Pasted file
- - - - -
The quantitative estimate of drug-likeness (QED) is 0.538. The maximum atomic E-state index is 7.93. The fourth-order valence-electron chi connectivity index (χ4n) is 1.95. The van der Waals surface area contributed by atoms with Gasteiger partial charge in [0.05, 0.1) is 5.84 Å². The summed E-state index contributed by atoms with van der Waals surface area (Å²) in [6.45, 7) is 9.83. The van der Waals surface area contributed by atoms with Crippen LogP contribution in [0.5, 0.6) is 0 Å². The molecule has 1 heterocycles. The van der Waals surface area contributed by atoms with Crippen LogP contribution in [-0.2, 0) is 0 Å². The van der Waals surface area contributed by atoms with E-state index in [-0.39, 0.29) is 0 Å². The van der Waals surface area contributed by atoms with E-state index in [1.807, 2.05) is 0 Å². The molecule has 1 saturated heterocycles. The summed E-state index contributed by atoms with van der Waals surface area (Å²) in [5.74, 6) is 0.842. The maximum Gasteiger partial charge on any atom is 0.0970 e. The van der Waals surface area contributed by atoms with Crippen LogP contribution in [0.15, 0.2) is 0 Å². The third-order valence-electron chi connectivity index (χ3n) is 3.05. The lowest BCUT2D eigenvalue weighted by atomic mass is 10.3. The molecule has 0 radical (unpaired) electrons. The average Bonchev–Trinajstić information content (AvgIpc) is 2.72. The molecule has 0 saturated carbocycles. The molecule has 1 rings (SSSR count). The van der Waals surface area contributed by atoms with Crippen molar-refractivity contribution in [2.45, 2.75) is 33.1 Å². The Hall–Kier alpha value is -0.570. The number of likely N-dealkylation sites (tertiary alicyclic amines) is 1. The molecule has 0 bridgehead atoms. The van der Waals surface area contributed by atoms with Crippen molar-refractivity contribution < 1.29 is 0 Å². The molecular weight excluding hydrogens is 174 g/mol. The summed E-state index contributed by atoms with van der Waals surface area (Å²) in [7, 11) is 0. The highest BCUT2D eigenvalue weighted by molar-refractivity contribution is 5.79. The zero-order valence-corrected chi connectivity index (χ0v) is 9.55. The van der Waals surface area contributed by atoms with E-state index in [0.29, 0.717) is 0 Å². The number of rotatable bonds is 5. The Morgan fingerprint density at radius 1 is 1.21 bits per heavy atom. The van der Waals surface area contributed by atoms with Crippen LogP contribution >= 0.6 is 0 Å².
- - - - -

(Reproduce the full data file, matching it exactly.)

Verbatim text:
The quantitative estimate of drug-likeness (QED) is 0.538. The maximum atomic E-state index is 7.93. The fourth-order valence-electron chi connectivity index (χ4n) is 1.95. The van der Waals surface area contributed by atoms with Gasteiger partial charge in [0.05, 0.1) is 5.84 Å². The summed E-state index contributed by atoms with van der Waals surface area (Å²) in [6.45, 7) is 9.83. The van der Waals surface area contributed by atoms with Crippen LogP contribution in [0.5, 0.6) is 0 Å². The molecule has 1 heterocycles. The van der Waals surface area contributed by atoms with Crippen LogP contribution in [-0.2, 0) is 0 Å². The van der Waals surface area contributed by atoms with E-state index in [-0.39, 0.29) is 0 Å². The van der Waals surface area contributed by atoms with E-state index in [1.807, 2.05) is 0 Å². The molecule has 1 saturated heterocycles. The summed E-state index contributed by atoms with van der Waals surface area (Å²) in [5.74, 6) is 0.842. The maximum Gasteiger partial charge on any atom is 0.0970 e. The van der Waals surface area contributed by atoms with Crippen LogP contribution in [0.15, 0.2) is 0 Å². The third-order valence-electron chi connectivity index (χ3n) is 3.05. The lowest BCUT2D eigenvalue weighted by atomic mass is 10.3. The molecule has 0 radical (unpaired) electrons. The average Bonchev–Trinajstić information content (AvgIpc) is 2.72. The molecule has 0 saturated carbocycles. The molecule has 1 rings (SSSR count). The van der Waals surface area contributed by atoms with Crippen molar-refractivity contribution in [2.45, 2.75) is 33.1 Å². The Hall–Kier alpha value is -0.570. The number of likely N-dealkylation sites (tertiary alicyclic amines) is 1. The molecule has 0 bridgehead atoms. The van der Waals surface area contributed by atoms with Crippen molar-refractivity contribution < 1.29 is 0 Å². The molecular weight excluding hydrogens is 174 g/mol. The summed E-state index contributed by atoms with van der Waals surface area (Å²) in [7, 11) is 0. The highest BCUT2D eigenvalue weighted by molar-refractivity contribution is 5.79. The zero-order valence-corrected chi connectivity index (χ0v) is 9.55. The van der Waals surface area contributed by atoms with E-state index in [0.29, 0.717) is 0 Å². The number of rotatable bonds is 5. The Morgan fingerprint density at radius 1 is 1.21 bits per heavy atom. The van der Waals surface area contributed by atoms with Crippen LogP contribution >= 0.6 is 0 Å².